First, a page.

The film, as the entry describes, is shot almost entirely with natural light. To modern audiences, this small thing itself is a revelation. We're so used to artificial light in the movies (or even digitally created CGI lighting) that to watch an entire movie that shows the different quality of light on sunny, cloudy, rainy days; candlelight inside wood cabins - it's visually stunning to behold.

The description on IMDB pretty much says it all - this is a long, plodding, sometimes boring movie. I started it last night and finished it this morning because it was putting me to sleep in the middle. But, it did make me think a lot about how a lot of people, including me, who live in cities, get their food from supermarkets and rarely walk barefoot through fields of grass have lost an essential contact with nature.

This movie reminded me that there is much humanity that we put ourselves in danger of losing when we distance ourselves from the natural world.

Monday, November 08, 2010

Staten Island home theater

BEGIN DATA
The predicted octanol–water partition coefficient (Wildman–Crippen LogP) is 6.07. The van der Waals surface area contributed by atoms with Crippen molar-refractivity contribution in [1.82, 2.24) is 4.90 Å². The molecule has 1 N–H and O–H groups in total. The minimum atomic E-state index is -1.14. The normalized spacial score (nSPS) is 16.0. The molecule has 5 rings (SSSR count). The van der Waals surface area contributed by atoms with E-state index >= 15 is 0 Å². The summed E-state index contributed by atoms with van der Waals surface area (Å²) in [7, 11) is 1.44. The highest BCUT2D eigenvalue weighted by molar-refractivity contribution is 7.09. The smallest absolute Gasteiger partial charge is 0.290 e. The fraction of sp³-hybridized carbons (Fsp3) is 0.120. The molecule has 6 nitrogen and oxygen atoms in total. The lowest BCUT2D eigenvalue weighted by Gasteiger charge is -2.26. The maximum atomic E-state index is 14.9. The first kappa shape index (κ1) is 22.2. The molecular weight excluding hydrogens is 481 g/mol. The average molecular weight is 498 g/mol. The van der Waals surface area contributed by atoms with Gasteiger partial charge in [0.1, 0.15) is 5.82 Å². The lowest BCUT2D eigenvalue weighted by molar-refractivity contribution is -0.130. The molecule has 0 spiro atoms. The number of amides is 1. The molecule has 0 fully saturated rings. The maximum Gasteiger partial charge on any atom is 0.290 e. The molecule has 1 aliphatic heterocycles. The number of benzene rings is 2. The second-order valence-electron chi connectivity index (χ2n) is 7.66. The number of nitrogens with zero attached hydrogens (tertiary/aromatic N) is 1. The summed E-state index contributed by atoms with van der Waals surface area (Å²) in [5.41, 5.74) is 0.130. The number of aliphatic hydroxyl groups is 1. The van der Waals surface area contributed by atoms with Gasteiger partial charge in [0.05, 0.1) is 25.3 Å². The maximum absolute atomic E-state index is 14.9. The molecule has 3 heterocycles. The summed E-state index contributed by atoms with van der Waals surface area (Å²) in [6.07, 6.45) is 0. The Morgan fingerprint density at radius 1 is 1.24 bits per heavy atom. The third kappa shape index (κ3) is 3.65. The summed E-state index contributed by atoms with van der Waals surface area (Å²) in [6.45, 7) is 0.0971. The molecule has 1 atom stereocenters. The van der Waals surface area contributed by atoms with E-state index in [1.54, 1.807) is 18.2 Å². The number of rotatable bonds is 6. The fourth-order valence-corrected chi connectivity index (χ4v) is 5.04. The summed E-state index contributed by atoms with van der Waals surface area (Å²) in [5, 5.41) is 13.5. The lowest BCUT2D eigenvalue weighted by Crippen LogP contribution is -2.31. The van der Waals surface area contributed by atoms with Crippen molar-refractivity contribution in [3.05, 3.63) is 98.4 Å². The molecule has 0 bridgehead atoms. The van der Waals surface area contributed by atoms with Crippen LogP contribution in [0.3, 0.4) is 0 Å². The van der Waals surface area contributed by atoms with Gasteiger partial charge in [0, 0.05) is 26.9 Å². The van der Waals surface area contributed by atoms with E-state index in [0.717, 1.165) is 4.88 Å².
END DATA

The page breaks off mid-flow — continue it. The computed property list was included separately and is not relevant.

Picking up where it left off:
For the past couple weeks, Polina and I have been talking about installing a home theater in her parents' house in Staten Island, ever since I determined that I couldn't install my projector in my own apartment. I hate having all that stuff go to waste, so she got permission for me to install it there, and this weekend I got it done, since she came home to celebrate her 20th birthday.

This is my fourth front-projection theater install that I've done (my parents, my ex's parents and my old office in Houston are the others) and one of dozens of theaters I've assembled for myself and friends, coworkers, bosses and relatives throughout the years. So that experience helped me get the job done quickly.